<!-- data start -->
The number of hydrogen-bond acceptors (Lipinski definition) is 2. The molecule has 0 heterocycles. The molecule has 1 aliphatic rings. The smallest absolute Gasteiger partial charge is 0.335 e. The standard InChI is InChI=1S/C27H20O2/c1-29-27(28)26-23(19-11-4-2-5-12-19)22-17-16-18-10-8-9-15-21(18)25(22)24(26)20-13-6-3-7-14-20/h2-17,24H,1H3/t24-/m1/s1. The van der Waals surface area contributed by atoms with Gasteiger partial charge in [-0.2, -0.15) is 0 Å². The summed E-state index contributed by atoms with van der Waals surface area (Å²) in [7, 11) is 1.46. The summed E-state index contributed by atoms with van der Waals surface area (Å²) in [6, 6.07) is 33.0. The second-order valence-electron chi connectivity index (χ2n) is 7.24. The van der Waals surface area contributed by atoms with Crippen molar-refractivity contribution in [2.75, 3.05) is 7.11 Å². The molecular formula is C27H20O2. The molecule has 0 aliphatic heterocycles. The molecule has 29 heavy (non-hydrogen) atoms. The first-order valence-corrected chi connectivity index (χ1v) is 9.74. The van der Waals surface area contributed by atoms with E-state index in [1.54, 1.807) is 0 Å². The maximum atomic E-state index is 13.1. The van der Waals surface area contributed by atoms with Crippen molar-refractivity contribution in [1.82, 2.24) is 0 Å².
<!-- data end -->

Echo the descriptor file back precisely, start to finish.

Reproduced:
The number of hydrogen-bond acceptors (Lipinski definition) is 2. The molecule has 0 heterocycles. The molecule has 1 aliphatic rings. The smallest absolute Gasteiger partial charge is 0.335 e. The standard InChI is InChI=1S/C27H20O2/c1-29-27(28)26-23(19-11-4-2-5-12-19)22-17-16-18-10-8-9-15-21(18)25(22)24(26)20-13-6-3-7-14-20/h2-17,24H,1H3/t24-/m1/s1. The van der Waals surface area contributed by atoms with Gasteiger partial charge in [-0.2, -0.15) is 0 Å². The summed E-state index contributed by atoms with van der Waals surface area (Å²) in [7, 11) is 1.46. The summed E-state index contributed by atoms with van der Waals surface area (Å²) in [6, 6.07) is 33.0. The second-order valence-electron chi connectivity index (χ2n) is 7.24. The van der Waals surface area contributed by atoms with Crippen molar-refractivity contribution in [2.75, 3.05) is 7.11 Å². The molecular formula is C27H20O2. The molecule has 0 aliphatic heterocycles. The molecule has 29 heavy (non-hydrogen) atoms. The first-order valence-corrected chi connectivity index (χ1v) is 9.74. The van der Waals surface area contributed by atoms with E-state index in [1.54, 1.807) is 0 Å². The maximum atomic E-state index is 13.1. The van der Waals surface area contributed by atoms with Crippen molar-refractivity contribution in [1.82, 2.24) is 0 Å².